The blues is a definitively grassroots musical genre, which infers a family-oriented approach.
Lucky Peterson certainly embraces that idea. His wife, Tamara, and his son and daughter all contribute to some of his recordings and shows, and Tamara will be on stage with the veteran blues singer-guitarist when he appears at the Zappa Club venues in Tel Aviv, Herzliya and Jerusalem on March 23 to 25, respectively.
“Yes, you could say it’s a family affair,” Peterson chuckles.
The 54-year-old bluesman has the hereditary musical instinct in his genes. His dad, blues artist James Peterson, owned a nightclub in Buffalo, New York, called The Governor’s Inn. The venue was a regular stop for iconic blues musician Willie Dixon who was instrumental in unveiling the precocious talents of then five-year-old Lucky to the big wide world.
“Willie Dixon took me under his wing,” says Peterson.
That early patronage led to media exposure on the grandest scale, as the infant performed his own insouciant and endearing rendition of James Brown R&B 1956 hit “Please Please Please” on primetime TV shows The Tonight Show, The Ed Sullivan Show and What’s My Line? It was an auspicious introduction to the entertainment industry, and music journalist Tony Russell later noted that Peterson “may be the only blues musician to have had national television exposure in short pants.”
Peterson took it all in his boyish stride.
“At that time, for me I was just doing something. I was a kid. I didn’t know what I was doing. I was just having fun,” he says.
In fact, the fun began even earlier.
“I started playing music at the age of two, and I was a professional when I was five,” he states. “My first thing was drums, and from drums I started playing organ.”
Peterson, who was named “Lucky” due to the fact that he and his mother were fortunate to survive his birth, now does a mean turn on Hammond B3 electric organ and guitar in support of his plaintive vocals. Having started out playing drums at such an early age indicates an innate sense of rhythm. Peterson errs on the side of modesty with regard to his percussive talents.
“I sometimes have a good sense of rhythm,” he says with more than a touch of comic understatement.
Peterson says he was blissfully unaware of the media-supported waves he was making in the entertainment industry – “I was just doing what my father told me to do,” he says – but began taking his musical development more earnestly in his teens when he enrolled at the Buffalo Academy for Visual and Performing Arts, where he played the French horn with the school symphony.
“Yeah, I got a little more serious about what I was doing [in music],” he recalls, “but not too serious. I should have taken it more seriously. But by the time I went there, I was already professional. I was already traveling. I was already working. I was already doing the stuff other people wanted to do.”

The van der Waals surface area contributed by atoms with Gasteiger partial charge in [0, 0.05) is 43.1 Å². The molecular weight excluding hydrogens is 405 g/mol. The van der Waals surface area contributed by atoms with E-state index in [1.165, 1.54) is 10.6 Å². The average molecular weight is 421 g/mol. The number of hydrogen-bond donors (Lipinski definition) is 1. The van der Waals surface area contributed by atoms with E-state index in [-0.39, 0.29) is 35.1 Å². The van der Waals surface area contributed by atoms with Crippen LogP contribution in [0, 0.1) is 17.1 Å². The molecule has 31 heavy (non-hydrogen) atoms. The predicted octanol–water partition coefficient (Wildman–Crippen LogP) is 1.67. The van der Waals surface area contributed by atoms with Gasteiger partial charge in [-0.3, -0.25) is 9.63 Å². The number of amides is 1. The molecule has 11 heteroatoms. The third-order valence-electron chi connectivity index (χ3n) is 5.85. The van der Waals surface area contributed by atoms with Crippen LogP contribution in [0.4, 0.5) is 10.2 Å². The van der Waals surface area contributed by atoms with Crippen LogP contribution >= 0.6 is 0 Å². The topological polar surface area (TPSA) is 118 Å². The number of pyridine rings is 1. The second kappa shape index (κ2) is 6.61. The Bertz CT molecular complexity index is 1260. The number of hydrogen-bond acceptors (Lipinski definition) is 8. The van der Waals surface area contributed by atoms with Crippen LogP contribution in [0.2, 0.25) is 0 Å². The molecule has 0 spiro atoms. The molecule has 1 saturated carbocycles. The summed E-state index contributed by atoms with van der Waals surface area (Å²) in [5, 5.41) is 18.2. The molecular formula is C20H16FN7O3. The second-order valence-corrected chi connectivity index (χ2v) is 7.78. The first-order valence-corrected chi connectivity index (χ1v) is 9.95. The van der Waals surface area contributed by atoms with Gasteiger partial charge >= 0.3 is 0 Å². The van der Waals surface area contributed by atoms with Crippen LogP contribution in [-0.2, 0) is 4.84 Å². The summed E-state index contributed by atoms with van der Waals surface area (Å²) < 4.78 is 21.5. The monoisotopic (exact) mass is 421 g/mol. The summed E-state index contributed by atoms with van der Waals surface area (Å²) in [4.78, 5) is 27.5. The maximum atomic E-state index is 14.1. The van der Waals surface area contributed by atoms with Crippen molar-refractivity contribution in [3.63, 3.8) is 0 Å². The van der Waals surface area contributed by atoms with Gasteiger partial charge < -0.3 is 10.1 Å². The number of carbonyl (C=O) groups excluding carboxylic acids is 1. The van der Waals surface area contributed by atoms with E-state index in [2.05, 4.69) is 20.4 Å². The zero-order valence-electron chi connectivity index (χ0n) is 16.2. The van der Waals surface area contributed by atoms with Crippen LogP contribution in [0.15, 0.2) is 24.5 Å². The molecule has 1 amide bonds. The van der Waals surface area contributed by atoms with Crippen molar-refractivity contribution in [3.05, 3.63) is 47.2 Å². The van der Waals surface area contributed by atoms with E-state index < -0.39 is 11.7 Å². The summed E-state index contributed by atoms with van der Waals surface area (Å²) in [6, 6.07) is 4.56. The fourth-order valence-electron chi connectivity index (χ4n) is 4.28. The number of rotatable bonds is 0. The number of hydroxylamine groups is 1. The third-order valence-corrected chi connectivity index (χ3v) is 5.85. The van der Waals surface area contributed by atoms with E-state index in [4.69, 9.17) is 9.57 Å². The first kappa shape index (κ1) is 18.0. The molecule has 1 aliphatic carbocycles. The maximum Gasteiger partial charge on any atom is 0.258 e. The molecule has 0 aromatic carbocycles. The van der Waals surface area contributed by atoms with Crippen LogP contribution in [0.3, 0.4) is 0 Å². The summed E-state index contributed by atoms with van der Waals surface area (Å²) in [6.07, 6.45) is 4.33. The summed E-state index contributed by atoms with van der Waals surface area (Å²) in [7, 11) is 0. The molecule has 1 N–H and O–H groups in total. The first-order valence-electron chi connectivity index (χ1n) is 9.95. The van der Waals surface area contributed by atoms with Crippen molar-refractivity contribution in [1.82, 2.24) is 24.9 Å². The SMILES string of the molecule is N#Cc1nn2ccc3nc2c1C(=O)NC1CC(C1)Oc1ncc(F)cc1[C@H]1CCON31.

Playing the French horn must have been a far cry from performing blues and R&B numbers on guitar and organ.
“It was cool, but it was real different. We did a big production of Cinderella. I enjoyed it,” he says.
The school ensemble experience was also a lesson in self-discipline and getting into the nitty gritty of the discipline.
“I just made sure I blew the horn on time,” Peterson continues. “I think doing that stuff at the academy helped me with my music in general. It helped to improve my music theory.”
Peterson would have been perfectly happy to have taken his wind instrument skills into his principal field of activity.
“I really wanted to start playing blues on French horn, but I never got around to it,” he laughs.
The lack of horn blowing did nothing to stymie Peterson’s creative flow. He put out his debut record at the chronologically suitably titled Our Future: 5 Year Old Lucky Peterson, followed by his sophomore release Daddy Come Home for Christmas just three years later. There have been more than 20 albums in the interim, with the most recent, Long Nights, coming out last year.
Over the years, Peterson has paid his dues – several times over – and accrued invaluable on-the-road experience with the likes of blues, R&B and rock diva Etta James.
“It was wonderful being with Etta. She was a friend. We’d laugh and talk and tell jokes and play good music,” he recalls.
Surprisingly, tenderness of years notwithstanding, Peterson started out on electric guitar rather than the presumably far more child-friendly acoustic version.
“My father played electric guitar, and he had a bunch of guitars around the house. They were all electric,” he explains.
The bluesman does not feel it pushed him along a particular learning continuum compared with beginning on a non-electric guitar.
“A guitar is just a guitar,” he says simply. “I look at it as God wanted me to do what He wanted me to do. Whatever was around, that was around.”
Peterson has certainly been around a while, doing his thing on stages up and down North America and on the wider global scene for nigh on half a century.
Fired by some of the greats who played at his dad’s blues club back in the day, the likes of Muddy Waters, Buddy Guy and Howlin’ Wolf, Peterson maintained a busy performing and recording schedule, playing at such front grid locales as the Apollo Theater in New York City.
“That was the stuff that I was around,” he says. “That was great for me, coming up.”
That, of course, comes into Peterson’s writing mix.
“I’ve got a lot more life lived to put into my songs now,” he notes. “I’ve done a lot of more living.”
Thank God for that, and thank God Peterson is coming back this way after a four-year hiatus. The three Zappa venues are offering the hottest blues tickets in town.
Lucky Peterson will perform at Zappa Tel Aviv on March 23; Zappa Herzliya on March 24; and Zappa Jerusalem on March 25. For tickets and more information: *9080 and https://www.zappa-club.co.il/
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